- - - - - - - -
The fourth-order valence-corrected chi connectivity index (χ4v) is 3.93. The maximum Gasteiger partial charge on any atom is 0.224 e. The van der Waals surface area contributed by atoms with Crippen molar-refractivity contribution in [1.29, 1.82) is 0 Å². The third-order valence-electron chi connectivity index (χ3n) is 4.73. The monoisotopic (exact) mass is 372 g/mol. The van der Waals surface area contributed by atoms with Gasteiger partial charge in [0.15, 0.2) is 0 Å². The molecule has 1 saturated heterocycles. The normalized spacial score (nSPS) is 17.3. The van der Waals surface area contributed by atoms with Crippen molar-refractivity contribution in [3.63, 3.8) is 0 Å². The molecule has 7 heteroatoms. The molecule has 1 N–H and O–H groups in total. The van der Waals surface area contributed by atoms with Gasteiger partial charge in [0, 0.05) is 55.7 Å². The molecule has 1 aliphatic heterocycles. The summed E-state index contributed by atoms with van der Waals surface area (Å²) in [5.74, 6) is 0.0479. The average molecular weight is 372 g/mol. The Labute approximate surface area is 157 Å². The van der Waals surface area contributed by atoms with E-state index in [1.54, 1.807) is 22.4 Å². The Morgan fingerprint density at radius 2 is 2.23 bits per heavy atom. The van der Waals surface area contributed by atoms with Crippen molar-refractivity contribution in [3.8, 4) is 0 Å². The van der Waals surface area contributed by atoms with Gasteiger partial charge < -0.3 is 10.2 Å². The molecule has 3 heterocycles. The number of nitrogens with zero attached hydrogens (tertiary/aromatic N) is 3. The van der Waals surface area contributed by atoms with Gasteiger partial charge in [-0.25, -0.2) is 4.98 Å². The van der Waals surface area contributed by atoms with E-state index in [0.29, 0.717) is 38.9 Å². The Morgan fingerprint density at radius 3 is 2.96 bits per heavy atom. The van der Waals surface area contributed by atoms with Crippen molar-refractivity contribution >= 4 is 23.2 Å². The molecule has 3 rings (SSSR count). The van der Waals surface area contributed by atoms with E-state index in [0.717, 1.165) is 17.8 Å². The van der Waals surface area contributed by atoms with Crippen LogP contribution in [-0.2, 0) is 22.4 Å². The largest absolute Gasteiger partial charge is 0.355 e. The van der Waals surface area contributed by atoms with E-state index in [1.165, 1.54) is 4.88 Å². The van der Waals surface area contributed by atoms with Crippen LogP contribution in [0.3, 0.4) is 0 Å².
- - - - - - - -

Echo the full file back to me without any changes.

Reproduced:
The fourth-order valence-corrected chi connectivity index (χ4v) is 3.93. The maximum Gasteiger partial charge on any atom is 0.224 e. The van der Waals surface area contributed by atoms with Crippen molar-refractivity contribution in [1.29, 1.82) is 0 Å². The third-order valence-electron chi connectivity index (χ3n) is 4.73. The monoisotopic (exact) mass is 372 g/mol. The van der Waals surface area contributed by atoms with Gasteiger partial charge in [0.15, 0.2) is 0 Å². The molecule has 1 saturated heterocycles. The normalized spacial score (nSPS) is 17.3. The van der Waals surface area contributed by atoms with Crippen molar-refractivity contribution in [3.63, 3.8) is 0 Å². The molecule has 7 heteroatoms. The molecule has 1 N–H and O–H groups in total. The van der Waals surface area contributed by atoms with Gasteiger partial charge in [0, 0.05) is 55.7 Å². The molecule has 1 aliphatic heterocycles. The summed E-state index contributed by atoms with van der Waals surface area (Å²) in [5.74, 6) is 0.0479. The average molecular weight is 372 g/mol. The Labute approximate surface area is 157 Å². The van der Waals surface area contributed by atoms with E-state index in [1.54, 1.807) is 22.4 Å². The Morgan fingerprint density at radius 2 is 2.23 bits per heavy atom. The van der Waals surface area contributed by atoms with Crippen molar-refractivity contribution in [3.8, 4) is 0 Å². The van der Waals surface area contributed by atoms with Gasteiger partial charge < -0.3 is 10.2 Å². The molecule has 3 heterocycles. The number of nitrogens with zero attached hydrogens (tertiary/aromatic N) is 3. The van der Waals surface area contributed by atoms with Gasteiger partial charge in [-0.25, -0.2) is 4.98 Å². The van der Waals surface area contributed by atoms with E-state index in [0.29, 0.717) is 38.9 Å². The Morgan fingerprint density at radius 3 is 2.96 bits per heavy atom. The van der Waals surface area contributed by atoms with Crippen molar-refractivity contribution >= 4 is 23.2 Å². The molecule has 3 rings (SSSR count). The van der Waals surface area contributed by atoms with E-state index in [0.717, 1.165) is 17.8 Å². The van der Waals surface area contributed by atoms with Crippen LogP contribution in [-0.2, 0) is 22.4 Å². The largest absolute Gasteiger partial charge is 0.355 e. The van der Waals surface area contributed by atoms with E-state index in [1.165, 1.54) is 4.88 Å². The van der Waals surface area contributed by atoms with Crippen LogP contribution in [0.3, 0.4) is 0 Å².